The elder statesdog

Several names come to mind when I watch Katy at work these days:


Dog of substance.


Katy is a therapy dog and works mostly during the school year. But she spends the bulk of her time around our home as a model of calmness and a nap-trainer. That is, she is excellent at snoozing.

Until now. Katy, at age 10, has a new job as trainer of Buddy, who is by turns a toddler, a teenager and a tempest.

Buddy is a puppy, less than one year old. He has been a part of the family only a week–just long enough for a wellness check and for the brief surgical procedure that rhymes with tutoring.

Today was a first. Buddy learned how to catch food morsels.

Give credit to Katy, the expert catcher of all things delicious. And occasionally a ball, if she wants to keep that pesky round thing away from someone else. She wants to make clear she is not a retriever.

The togetherness of Katy and Buddy–or whether there would be any unity at all–concerned us before Buddy came to live here. Would our old dog tolerate a new dog?

For most of her life, Katy was blessed with her own special dog-guide when she came to us fresh off the streets of Waco. From her adopted brother she learned techniques for jumping into and riding in a car, sweeping the back yard for varmints, walking with pride beside a person.

Her friendship with her dog sage ended with his death almost three years ago.

People worried about Katy.

“How is she handling her only-dog status?” they asked. And, “Are you getting another dog?”

We didn’t know. We thought about what to do. We helped rescue a street dog, who turned out to be more of a fighter than a lover.

We thought about dogs some more.

Then we saw Buddy’s picture. His face resembled Katy’s when she first came to us as a puppy. Questioning. Anxious.

We, including Katy, met Buddy at the local animal shelter. Katy was politely playful. Or playfully polite. Buddy was all puppy.

“You can take him home and see how they do,” the manager offered. “Bring him back if it does not work.”

Wise woman. She also told us:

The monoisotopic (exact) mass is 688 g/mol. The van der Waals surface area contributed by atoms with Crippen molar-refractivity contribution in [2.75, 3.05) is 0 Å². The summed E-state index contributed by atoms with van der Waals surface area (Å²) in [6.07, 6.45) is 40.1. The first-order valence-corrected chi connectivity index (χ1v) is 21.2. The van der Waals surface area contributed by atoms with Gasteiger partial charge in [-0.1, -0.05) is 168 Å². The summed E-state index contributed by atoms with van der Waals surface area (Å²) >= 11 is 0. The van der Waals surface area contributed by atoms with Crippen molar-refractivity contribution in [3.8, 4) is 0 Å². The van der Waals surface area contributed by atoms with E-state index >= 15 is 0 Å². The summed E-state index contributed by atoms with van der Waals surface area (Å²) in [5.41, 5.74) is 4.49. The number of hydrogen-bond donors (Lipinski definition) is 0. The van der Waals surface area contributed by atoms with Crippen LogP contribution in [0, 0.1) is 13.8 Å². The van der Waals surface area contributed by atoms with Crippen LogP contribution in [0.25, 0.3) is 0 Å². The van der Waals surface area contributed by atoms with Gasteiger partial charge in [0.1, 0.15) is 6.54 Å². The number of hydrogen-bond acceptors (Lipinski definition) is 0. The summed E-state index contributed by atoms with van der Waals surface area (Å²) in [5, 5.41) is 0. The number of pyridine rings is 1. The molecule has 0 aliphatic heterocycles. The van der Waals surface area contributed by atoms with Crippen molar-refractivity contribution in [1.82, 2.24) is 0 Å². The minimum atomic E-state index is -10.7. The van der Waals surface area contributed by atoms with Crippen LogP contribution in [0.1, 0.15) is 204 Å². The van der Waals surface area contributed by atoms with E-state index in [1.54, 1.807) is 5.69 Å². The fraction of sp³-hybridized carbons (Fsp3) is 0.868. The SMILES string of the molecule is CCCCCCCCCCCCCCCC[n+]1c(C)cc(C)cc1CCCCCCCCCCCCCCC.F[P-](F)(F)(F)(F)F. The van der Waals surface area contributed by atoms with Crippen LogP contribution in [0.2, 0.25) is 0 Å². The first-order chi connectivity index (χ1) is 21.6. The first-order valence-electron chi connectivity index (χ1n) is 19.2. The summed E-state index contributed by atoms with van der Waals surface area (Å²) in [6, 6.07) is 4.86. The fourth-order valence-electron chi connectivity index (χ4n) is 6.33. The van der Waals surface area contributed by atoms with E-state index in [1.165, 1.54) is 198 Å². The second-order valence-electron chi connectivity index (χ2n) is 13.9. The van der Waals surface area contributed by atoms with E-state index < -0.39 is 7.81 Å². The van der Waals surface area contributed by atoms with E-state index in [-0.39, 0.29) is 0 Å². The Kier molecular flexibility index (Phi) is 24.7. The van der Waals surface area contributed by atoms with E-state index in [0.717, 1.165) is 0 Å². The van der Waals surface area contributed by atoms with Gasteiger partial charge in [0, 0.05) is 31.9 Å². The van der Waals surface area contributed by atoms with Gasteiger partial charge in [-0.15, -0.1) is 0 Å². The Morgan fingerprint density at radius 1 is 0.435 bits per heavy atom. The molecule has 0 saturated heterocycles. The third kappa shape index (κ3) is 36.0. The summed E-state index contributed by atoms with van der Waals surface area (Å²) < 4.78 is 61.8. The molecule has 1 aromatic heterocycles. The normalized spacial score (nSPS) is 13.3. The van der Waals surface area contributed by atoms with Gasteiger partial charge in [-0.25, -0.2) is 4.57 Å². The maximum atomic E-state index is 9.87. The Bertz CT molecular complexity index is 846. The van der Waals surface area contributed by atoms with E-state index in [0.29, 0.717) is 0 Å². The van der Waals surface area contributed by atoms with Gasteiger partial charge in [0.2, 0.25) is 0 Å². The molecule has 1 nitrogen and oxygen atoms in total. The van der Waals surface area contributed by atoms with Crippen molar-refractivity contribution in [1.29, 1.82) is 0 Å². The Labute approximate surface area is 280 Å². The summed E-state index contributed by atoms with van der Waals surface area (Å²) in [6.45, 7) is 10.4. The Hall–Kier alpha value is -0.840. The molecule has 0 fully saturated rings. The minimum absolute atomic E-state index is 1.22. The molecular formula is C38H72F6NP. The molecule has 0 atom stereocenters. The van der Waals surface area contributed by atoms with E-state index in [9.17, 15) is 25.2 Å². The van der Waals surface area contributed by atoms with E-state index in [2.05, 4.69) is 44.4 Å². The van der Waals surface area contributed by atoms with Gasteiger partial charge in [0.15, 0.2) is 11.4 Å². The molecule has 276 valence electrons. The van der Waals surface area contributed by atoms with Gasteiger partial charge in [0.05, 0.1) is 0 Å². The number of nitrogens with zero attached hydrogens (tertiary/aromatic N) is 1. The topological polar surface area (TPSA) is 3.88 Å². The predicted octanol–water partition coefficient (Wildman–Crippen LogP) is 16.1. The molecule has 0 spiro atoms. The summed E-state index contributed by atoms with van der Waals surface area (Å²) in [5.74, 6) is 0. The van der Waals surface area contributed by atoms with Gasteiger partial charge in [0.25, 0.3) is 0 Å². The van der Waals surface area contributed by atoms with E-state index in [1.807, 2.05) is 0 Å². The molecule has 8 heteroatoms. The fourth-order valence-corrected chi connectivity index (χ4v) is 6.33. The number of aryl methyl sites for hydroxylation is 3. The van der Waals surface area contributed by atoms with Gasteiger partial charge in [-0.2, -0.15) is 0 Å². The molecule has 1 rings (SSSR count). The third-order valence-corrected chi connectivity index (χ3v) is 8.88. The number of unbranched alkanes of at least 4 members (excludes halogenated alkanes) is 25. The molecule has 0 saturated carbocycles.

• That Katy would teach Buddy good things. He is learning mealtime manners and how to behave around friendly strangers.
  • That Katy would “put him down” when she tired of non-stop puppy antics. She has done so, in her nonviolent-but-crystal-clear style.

The elder statesdog is a teacher of people, too. As in:

  • The benefits of letting Buddy run his energy out while conserving her own.
  • That if we want Buddy to get in the back of the car unaided, Katy must lead the way.
  • That an old dog can teach a new dog old tricks. Like catching tasty morsels.
  • That unrestrained puppies bring joy.

Now friends’ questions about Katy have changed. “How is she doing with the new dog?”

Our answer: She is adapting by using her head. This is a lesson for every living thing.

Pictures tell the story best.


  1. Jackie Connelly said:

    Thanks for writing this happy story. There is hope to finding best “buddies” in our golden years. You brought a smile to my face today. JC

    June 25, 2017
    • Thanks for calling it a happy story, Jackie. We need more happiness in our lives. We can do no better than a happy dog.

      June 25, 2017
  2. Jeanette Kelly said:

    Thank you Barbara! This is so timely for us, because we have always had “special canine family members”! Our Ozzy of 13 years passed away recently after a very brief cancer diagnoses. We have been heartbroken and will rethink a new “Ozzy” in the fall.
    Your wonderful article makes me smile and realize we, too, need our canine friends as much as they need us!
    Thank you,

    June 25, 2017
    • See how long it took us! Each of our dogs has come to us in a different way and became family members in short order. But adding to the family is a big step. Let me know what you do.

      June 25, 2017
  3. Jeanette Kelly said:

    Loved loved this article even more after reading it to my husband!

    June 25, 2017
    • I love that you read it to him! My writers’ group reads each other’s work aloud and it is so much fun to hear a story. Thank you, Jeanette.

      June 25, 2017

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